After 24 straight hours of travel, we finally arrived in Bangkok. The big apple. The city by the bay. And as tired as we might have been, there is no greater shock to the system than that city. It’s different. It’s loud. It has a certain aroma. The traffic moves in a form of organized anarchy. Cars, mopeds, and tuk-tuks pass one another at will, driving on whichever side of the road they seemingly pleased. The sidewalks are filled with stalls selling clothing, bags, and jewelry intertwined with food stands hawking pad thai, chicken or fish on a stick, and more eccentric delicacies (bugs and scorpions deep fried with soy). It’s like a weekend market in NYC or Boston, except it’s everywhere, every day, all the time. It’s easy to get lost in. And we did. Pretty much immediately. As in 5min after we left the hostel we had no idea what we were doing.

We must have looked lost too because right off the bat we were sucked into a tuk tuk scam. Sure he took us to the standing Buddha and a few other temples with a smile and a nod, but then we got dropped at the Thai Cultural Center. Except it wasn’t the Thai Culture Center it was the Tie Culture Center, selling bootleg custom fit suits for half the price. Basically had to fight our way out of the store. It was 2 against 15 pushy salesmen trying to pitch me a suit in 87 degrees and 90% humidity.

We followed that up with a lovely river cruise on the greyish-brown waters of Bangkok. You see quite a wide range of lifestyles along that river, from tin shacks to luxury condos. Eye opening to say the least. Except for the fact that I was so tired I fell asleep in the boat. So we grabbed a beer and some pad-thai on the khao san road and we called it a night.

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(our boat looked like this one but 3x smaller)

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(dinner on Khao San)

After 10 hours of sleep we took off for our second day in Bangkok, refreshed and already much wiser. Day 2 consisted of 9.77 miles of walking. It was a lot. Especially in the 95 degree heat. We also had to be in pants as we visited Wat Pho (reclining Buddha) and the Royal Palace. Thank god I brought my sweet zip-off pants from EMS and dope Teva sandals. Swagger like you read about 100 100. It was actually an awesome day that ended at the train station as we awaited our overnight train up North.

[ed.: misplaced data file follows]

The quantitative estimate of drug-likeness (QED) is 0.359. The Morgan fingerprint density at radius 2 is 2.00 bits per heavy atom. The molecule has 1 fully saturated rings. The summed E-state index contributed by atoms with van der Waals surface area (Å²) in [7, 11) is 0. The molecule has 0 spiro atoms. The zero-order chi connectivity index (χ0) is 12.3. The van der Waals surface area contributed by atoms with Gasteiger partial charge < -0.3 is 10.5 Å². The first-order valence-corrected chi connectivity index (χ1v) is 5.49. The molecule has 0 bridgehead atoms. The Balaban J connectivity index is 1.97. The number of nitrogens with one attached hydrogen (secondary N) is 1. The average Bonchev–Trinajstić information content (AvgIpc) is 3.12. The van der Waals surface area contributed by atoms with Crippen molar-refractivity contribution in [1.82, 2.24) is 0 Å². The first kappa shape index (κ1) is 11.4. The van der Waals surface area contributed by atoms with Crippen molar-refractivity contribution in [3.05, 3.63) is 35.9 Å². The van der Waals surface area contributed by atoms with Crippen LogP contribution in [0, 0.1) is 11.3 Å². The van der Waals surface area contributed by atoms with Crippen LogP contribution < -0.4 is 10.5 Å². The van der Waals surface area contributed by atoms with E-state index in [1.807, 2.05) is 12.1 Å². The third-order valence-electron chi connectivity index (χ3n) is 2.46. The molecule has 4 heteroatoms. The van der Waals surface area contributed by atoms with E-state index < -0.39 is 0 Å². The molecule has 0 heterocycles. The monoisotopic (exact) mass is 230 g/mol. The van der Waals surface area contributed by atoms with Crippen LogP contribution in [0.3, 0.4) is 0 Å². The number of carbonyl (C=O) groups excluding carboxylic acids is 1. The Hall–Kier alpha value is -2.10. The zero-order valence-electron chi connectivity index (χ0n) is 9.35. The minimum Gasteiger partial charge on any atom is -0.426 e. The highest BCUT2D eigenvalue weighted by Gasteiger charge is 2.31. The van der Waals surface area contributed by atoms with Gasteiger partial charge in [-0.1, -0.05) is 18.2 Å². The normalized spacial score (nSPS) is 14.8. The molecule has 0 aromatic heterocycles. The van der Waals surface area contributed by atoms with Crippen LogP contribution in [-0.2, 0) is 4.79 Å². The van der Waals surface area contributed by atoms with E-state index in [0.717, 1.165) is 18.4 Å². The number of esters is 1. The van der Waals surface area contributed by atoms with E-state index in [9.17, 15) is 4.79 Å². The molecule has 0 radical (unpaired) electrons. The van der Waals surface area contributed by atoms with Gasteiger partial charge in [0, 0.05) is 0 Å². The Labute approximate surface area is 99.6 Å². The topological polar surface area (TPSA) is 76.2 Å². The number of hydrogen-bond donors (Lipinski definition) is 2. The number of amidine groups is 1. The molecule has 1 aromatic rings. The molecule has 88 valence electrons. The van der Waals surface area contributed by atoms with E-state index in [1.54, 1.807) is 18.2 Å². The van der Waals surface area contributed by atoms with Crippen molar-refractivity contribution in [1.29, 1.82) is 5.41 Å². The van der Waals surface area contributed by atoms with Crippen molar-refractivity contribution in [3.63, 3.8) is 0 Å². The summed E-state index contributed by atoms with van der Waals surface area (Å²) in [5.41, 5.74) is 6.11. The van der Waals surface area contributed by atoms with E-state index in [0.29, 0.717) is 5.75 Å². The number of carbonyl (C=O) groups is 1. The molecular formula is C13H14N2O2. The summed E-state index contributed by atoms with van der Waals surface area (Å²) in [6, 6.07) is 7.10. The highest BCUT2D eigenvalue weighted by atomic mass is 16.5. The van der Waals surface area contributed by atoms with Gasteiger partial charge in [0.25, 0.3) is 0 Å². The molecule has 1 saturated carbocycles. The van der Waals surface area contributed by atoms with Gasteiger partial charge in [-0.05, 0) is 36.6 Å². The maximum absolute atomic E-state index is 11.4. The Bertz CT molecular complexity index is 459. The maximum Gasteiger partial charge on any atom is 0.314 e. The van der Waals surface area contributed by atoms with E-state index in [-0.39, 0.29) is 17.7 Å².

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 (wat pho)

Bangkok was an abrupt welcoming to SE Asia. But it was everything I wanted it to be. And I’ll be back to explore more in 2 weeks. I think you could spend years in that city and still not understand a thing about it. Anyways, off to Chaing Mai. I’ll be turning 24 on a 2nd class sleeper car. Just how I drew it up.

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(palace decor)

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(palace)

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(budha on budha)

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(palace Wat)


Huntley Meadows

Growing up I have fond memories of my parents taking us to Huntley Meadows Park. It’s a local nature preserve and wetland. Located in the southern end of Fairfax County, just south of Alexandria City, it’s a great location to head to for a few hours to get away from the busy life of the surrounding area. It had been years since I had visited and one spring weekend before the weather got too hot, I ventured out with my family. There is walking trails, boardwalk trails, a historical home, an observation tower, and plenty of wildlife. If you’re in town and enjoy nature, or live locally looking for a place to get away, or enjoy nature photography, I highly recommend a visit.

Huntley Meadows

Huntley Meadows

Huntley Meadows

Huntley Meadows

Huntley Meadows

Huntley Meadows

All of the thoughts and opinions are my own.

Interesting Links

Fairfax County Parks, Huntley Meadows

Friends of Huntley Meadows Park